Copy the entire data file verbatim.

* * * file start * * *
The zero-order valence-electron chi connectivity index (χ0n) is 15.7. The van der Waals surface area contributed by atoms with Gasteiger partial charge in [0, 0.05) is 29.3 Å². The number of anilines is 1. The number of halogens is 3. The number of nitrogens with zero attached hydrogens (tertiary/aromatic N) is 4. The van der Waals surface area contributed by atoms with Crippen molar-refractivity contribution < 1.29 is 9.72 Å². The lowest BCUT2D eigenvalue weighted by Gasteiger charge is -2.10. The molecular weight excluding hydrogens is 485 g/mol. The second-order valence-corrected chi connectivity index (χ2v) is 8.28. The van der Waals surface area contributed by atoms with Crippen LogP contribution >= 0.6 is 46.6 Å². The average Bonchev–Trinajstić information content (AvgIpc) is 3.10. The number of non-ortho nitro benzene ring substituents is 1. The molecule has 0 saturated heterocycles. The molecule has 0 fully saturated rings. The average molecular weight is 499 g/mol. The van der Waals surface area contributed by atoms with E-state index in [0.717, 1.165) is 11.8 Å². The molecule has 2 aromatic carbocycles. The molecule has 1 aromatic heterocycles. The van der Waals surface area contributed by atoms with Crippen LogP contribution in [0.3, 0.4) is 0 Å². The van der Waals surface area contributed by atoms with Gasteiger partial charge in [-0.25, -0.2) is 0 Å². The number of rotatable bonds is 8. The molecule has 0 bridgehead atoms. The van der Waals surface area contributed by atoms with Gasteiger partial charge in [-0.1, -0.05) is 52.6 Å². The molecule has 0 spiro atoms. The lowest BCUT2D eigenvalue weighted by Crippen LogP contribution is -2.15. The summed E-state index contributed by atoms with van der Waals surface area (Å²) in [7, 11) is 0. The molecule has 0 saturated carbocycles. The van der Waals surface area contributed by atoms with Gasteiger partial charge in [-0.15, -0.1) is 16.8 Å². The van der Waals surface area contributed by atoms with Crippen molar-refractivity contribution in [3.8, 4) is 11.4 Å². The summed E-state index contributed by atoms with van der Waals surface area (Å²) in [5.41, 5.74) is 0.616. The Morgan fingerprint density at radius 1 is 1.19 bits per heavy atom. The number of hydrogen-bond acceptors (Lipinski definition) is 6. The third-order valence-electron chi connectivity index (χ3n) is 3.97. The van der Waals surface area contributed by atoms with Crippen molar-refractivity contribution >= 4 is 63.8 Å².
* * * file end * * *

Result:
The zero-order valence-electron chi connectivity index (χ0n) is 15.7. The van der Waals surface area contributed by atoms with Gasteiger partial charge in [0, 0.05) is 29.3 Å². The number of anilines is 1. The number of halogens is 3. The number of nitrogens with zero attached hydrogens (tertiary/aromatic N) is 4. The van der Waals surface area contributed by atoms with Crippen molar-refractivity contribution < 1.29 is 9.72 Å². The lowest BCUT2D eigenvalue weighted by Gasteiger charge is -2.10. The molecular weight excluding hydrogens is 485 g/mol. The second-order valence-corrected chi connectivity index (χ2v) is 8.28. The van der Waals surface area contributed by atoms with Crippen LogP contribution >= 0.6 is 46.6 Å². The average Bonchev–Trinajstić information content (AvgIpc) is 3.10. The number of non-ortho nitro benzene ring substituents is 1. The molecule has 0 saturated heterocycles. The molecule has 0 fully saturated rings. The average molecular weight is 499 g/mol. The van der Waals surface area contributed by atoms with E-state index in [0.717, 1.165) is 11.8 Å². The molecule has 2 aromatic carbocycles. The molecule has 1 aromatic heterocycles. The van der Waals surface area contributed by atoms with Crippen LogP contribution in [0.3, 0.4) is 0 Å². The van der Waals surface area contributed by atoms with Gasteiger partial charge in [-0.25, -0.2) is 0 Å². The number of rotatable bonds is 8. The molecule has 0 bridgehead atoms. The van der Waals surface area contributed by atoms with Gasteiger partial charge in [-0.1, -0.05) is 52.6 Å². The molecule has 0 spiro atoms. The lowest BCUT2D eigenvalue weighted by Crippen LogP contribution is -2.15. The summed E-state index contributed by atoms with van der Waals surface area (Å²) in [7, 11) is 0. The molecule has 0 saturated carbocycles. The van der Waals surface area contributed by atoms with Gasteiger partial charge in [-0.15, -0.1) is 16.8 Å². The van der Waals surface area contributed by atoms with Crippen molar-refractivity contribution in [3.8, 4) is 11.4 Å². The summed E-state index contributed by atoms with van der Waals surface area (Å²) in [5.41, 5.74) is 0.616. The Morgan fingerprint density at radius 1 is 1.19 bits per heavy atom. The number of hydrogen-bond acceptors (Lipinski definition) is 6. The third-order valence-electron chi connectivity index (χ3n) is 3.97. The van der Waals surface area contributed by atoms with Crippen molar-refractivity contribution >= 4 is 63.8 Å².